Nikkei Asian published a teardown of the Huawei P30 Pro, showing that the phone only has 15 out of 1631 parts that come from U.S. sources. The small footprint translates to around 0.9 percent of the total number of components.
Nikkei Asian didn’t provide details on all 15 U.S.-derived parts, but it named five of them and their respective manufacturers:
Chief among them is the DRAM module from Micron, a prominent memory and storage producer based in Ohio, United States. Without disclosing the capacity, the teardown report says the Micron DRAM module in the P30 Pro costs $40.96 USD (about $53.73 CAD).
For computers and smartphones, a DRAM module serves as the RAM pool that accommodates background stuff such as Spotify and foreground tasks like Instagram.
Micron admitted a few days ago that it is still conducting business with Huawei legally, despite the ban imposed by U.S. President Donald Trump. It’s worth noting though that over the weekend during a meeting in Osaka, Japan, Trump confirmed that Huawei is now allowed to resume business and buy parts from U.S. companies. He did not confirm whether or not Huawei is allowed to operate in the U.S.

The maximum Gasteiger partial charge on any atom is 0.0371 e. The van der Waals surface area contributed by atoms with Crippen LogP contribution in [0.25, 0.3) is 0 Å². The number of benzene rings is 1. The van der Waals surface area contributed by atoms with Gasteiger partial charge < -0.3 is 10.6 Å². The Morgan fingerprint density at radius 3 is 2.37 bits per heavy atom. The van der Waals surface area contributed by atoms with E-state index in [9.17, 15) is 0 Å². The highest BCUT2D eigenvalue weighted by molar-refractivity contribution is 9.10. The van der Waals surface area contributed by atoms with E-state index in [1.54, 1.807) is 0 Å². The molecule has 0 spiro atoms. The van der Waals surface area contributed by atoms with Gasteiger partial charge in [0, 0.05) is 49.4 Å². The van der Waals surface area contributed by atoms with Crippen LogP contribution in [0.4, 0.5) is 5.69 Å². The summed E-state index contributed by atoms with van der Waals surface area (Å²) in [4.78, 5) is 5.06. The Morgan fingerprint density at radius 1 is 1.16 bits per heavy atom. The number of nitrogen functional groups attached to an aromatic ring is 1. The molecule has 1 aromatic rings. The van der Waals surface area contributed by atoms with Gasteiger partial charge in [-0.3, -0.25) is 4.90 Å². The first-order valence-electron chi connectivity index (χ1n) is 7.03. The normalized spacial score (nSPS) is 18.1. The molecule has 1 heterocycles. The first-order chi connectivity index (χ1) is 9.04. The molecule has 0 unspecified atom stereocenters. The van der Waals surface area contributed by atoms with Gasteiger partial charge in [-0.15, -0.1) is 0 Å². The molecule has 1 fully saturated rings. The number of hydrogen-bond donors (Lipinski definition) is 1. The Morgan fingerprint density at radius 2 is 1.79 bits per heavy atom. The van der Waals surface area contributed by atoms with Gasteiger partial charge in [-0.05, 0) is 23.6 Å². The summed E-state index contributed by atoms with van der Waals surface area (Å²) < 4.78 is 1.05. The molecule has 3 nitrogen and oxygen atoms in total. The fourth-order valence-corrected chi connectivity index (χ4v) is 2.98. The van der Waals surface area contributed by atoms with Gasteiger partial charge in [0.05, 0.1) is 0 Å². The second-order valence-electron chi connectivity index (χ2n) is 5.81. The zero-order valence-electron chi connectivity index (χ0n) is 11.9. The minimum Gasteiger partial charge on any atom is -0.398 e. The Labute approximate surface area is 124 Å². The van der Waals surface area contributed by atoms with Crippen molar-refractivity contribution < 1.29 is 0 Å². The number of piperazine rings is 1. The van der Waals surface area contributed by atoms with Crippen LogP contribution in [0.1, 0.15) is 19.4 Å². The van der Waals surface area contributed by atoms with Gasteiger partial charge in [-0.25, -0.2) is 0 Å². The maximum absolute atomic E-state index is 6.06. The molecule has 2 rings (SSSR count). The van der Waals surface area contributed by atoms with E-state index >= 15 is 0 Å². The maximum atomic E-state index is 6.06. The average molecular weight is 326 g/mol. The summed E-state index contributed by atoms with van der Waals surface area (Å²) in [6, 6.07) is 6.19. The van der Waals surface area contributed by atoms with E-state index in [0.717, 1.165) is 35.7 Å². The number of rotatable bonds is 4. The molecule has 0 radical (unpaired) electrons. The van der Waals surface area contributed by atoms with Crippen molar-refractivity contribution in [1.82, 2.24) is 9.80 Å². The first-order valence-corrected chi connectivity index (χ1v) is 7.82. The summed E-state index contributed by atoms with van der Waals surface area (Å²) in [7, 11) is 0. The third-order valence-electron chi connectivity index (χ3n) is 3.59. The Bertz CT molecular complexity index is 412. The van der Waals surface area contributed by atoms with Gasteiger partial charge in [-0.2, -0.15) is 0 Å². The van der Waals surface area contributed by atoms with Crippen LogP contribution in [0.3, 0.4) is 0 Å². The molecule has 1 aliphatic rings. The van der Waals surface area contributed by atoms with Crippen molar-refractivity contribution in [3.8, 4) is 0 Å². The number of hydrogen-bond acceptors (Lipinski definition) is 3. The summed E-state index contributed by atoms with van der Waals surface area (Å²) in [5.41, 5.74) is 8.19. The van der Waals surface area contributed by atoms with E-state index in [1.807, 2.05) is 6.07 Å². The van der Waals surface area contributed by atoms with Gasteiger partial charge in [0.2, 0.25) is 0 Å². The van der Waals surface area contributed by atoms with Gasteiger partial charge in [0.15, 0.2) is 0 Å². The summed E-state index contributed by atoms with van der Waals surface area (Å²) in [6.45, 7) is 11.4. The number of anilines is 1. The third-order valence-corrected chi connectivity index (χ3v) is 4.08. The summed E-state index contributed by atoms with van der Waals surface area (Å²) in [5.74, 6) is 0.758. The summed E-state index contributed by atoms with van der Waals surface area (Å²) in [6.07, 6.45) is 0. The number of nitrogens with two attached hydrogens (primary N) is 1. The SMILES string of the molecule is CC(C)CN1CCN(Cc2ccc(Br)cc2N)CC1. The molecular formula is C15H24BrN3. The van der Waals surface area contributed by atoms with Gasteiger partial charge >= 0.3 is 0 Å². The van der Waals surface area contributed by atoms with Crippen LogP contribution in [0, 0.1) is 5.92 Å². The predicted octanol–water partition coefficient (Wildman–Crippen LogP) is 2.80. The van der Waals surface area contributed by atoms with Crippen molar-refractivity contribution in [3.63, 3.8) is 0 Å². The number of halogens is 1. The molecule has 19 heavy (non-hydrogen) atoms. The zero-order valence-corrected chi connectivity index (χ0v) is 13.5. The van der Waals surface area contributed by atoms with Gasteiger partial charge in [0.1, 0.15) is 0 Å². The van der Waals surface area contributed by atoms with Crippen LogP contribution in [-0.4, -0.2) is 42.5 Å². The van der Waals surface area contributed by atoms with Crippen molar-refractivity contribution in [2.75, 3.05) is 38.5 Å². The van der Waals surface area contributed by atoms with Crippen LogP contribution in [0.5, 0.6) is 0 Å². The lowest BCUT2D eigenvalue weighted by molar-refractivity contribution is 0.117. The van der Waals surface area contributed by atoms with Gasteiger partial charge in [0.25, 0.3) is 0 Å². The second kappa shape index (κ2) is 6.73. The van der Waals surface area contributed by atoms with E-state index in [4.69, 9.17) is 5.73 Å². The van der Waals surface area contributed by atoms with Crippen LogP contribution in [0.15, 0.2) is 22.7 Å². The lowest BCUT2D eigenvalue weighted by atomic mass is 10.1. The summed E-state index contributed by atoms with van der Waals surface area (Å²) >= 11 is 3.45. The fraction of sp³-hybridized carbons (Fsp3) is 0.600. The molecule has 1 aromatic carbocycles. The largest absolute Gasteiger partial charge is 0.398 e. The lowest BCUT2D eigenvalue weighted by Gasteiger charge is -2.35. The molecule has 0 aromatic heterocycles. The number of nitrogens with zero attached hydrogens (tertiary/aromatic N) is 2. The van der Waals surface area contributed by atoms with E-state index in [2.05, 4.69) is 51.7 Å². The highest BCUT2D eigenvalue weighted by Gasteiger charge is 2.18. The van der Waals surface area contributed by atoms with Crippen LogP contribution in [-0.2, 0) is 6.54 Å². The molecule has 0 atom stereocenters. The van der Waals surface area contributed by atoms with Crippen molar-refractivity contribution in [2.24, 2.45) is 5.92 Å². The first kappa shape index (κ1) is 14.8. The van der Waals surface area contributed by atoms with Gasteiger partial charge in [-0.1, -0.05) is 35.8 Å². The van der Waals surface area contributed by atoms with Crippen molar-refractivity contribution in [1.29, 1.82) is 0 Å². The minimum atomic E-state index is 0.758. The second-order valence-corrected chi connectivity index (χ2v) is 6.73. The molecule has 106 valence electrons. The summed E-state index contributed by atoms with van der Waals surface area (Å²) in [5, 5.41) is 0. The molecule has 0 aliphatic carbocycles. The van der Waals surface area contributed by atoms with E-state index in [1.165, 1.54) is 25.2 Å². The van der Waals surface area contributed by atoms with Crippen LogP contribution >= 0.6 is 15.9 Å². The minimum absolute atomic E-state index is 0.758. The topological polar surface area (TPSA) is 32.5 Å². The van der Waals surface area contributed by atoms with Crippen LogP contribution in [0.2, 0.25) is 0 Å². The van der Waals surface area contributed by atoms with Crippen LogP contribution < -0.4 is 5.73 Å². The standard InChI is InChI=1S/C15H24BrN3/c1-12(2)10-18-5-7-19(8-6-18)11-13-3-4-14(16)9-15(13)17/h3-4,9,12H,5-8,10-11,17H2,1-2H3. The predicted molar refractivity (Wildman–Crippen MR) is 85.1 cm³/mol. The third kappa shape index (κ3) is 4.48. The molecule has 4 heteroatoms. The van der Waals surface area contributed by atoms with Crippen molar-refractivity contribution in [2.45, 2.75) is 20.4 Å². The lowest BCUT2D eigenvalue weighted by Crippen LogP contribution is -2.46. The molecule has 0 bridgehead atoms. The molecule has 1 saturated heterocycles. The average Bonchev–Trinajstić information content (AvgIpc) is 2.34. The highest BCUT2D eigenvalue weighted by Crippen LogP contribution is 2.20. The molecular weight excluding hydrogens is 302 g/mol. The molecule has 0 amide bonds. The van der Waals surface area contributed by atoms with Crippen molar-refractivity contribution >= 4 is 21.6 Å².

That said, Japan, South Korea, Taiwan, and China play a more significant role in the making of P30 Pro. Companies from the first two countries are responsible for a combined 1431 parts, accounting to a whopping 87.6 percent.
For example, Sony offered sensors for the front selfie shooter and triple rear-cameras while Samsung Electronics provided the storage module. The 1080P curved AMOLED display and the Kirin 980 processor are from Chinese companies BOE Technology and Huawei HiSilicon Semiconductor respectively. The 4200mAh battery is from Amperex Technology of Hong Kong.
Source: Nikkei Asian